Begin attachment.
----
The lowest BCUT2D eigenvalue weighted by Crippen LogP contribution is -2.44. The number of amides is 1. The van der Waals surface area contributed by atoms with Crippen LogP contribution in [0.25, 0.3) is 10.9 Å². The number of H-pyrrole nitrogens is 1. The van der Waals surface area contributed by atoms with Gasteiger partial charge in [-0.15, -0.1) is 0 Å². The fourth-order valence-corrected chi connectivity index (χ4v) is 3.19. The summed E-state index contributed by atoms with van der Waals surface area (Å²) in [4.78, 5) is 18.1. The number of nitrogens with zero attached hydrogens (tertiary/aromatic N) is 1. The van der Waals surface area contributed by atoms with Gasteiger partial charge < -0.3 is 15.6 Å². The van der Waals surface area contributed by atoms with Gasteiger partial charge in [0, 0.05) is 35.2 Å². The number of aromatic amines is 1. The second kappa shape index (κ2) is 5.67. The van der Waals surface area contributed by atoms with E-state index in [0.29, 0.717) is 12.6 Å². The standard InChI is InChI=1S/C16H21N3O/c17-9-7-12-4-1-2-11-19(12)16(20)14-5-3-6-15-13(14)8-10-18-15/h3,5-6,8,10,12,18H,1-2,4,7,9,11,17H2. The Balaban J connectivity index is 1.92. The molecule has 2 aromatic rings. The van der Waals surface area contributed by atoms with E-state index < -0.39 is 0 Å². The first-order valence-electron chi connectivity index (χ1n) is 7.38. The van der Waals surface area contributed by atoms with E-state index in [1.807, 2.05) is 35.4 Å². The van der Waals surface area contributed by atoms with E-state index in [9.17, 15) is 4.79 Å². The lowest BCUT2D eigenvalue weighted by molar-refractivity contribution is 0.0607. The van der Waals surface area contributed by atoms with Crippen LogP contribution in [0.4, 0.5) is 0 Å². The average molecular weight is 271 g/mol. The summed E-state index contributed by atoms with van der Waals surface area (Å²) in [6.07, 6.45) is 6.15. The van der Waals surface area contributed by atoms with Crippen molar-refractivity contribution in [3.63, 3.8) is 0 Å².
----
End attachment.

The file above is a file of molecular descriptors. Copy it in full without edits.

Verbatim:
The lowest BCUT2D eigenvalue weighted by Crippen LogP contribution is -2.44. The number of amides is 1. The van der Waals surface area contributed by atoms with Crippen LogP contribution in [0.25, 0.3) is 10.9 Å². The number of H-pyrrole nitrogens is 1. The van der Waals surface area contributed by atoms with Gasteiger partial charge in [-0.15, -0.1) is 0 Å². The fourth-order valence-corrected chi connectivity index (χ4v) is 3.19. The summed E-state index contributed by atoms with van der Waals surface area (Å²) in [4.78, 5) is 18.1. The number of nitrogens with zero attached hydrogens (tertiary/aromatic N) is 1. The van der Waals surface area contributed by atoms with Gasteiger partial charge < -0.3 is 15.6 Å². The van der Waals surface area contributed by atoms with Gasteiger partial charge in [0, 0.05) is 35.2 Å². The number of aromatic amines is 1. The second kappa shape index (κ2) is 5.67. The van der Waals surface area contributed by atoms with E-state index in [0.29, 0.717) is 12.6 Å². The standard InChI is InChI=1S/C16H21N3O/c17-9-7-12-4-1-2-11-19(12)16(20)14-5-3-6-15-13(14)8-10-18-15/h3,5-6,8,10,12,18H,1-2,4,7,9,11,17H2. The Balaban J connectivity index is 1.92. The molecule has 2 aromatic rings. The van der Waals surface area contributed by atoms with E-state index < -0.39 is 0 Å². The first-order valence-electron chi connectivity index (χ1n) is 7.38. The van der Waals surface area contributed by atoms with E-state index in [1.807, 2.05) is 35.4 Å². The van der Waals surface area contributed by atoms with E-state index in [9.17, 15) is 4.79 Å². The lowest BCUT2D eigenvalue weighted by molar-refractivity contribution is 0.0607. The van der Waals surface area contributed by atoms with Crippen LogP contribution in [0.4, 0.5) is 0 Å². The average molecular weight is 271 g/mol. The summed E-state index contributed by atoms with van der Waals surface area (Å²) in [6.07, 6.45) is 6.15. The van der Waals surface area contributed by atoms with Crippen molar-refractivity contribution in [3.63, 3.8) is 0 Å².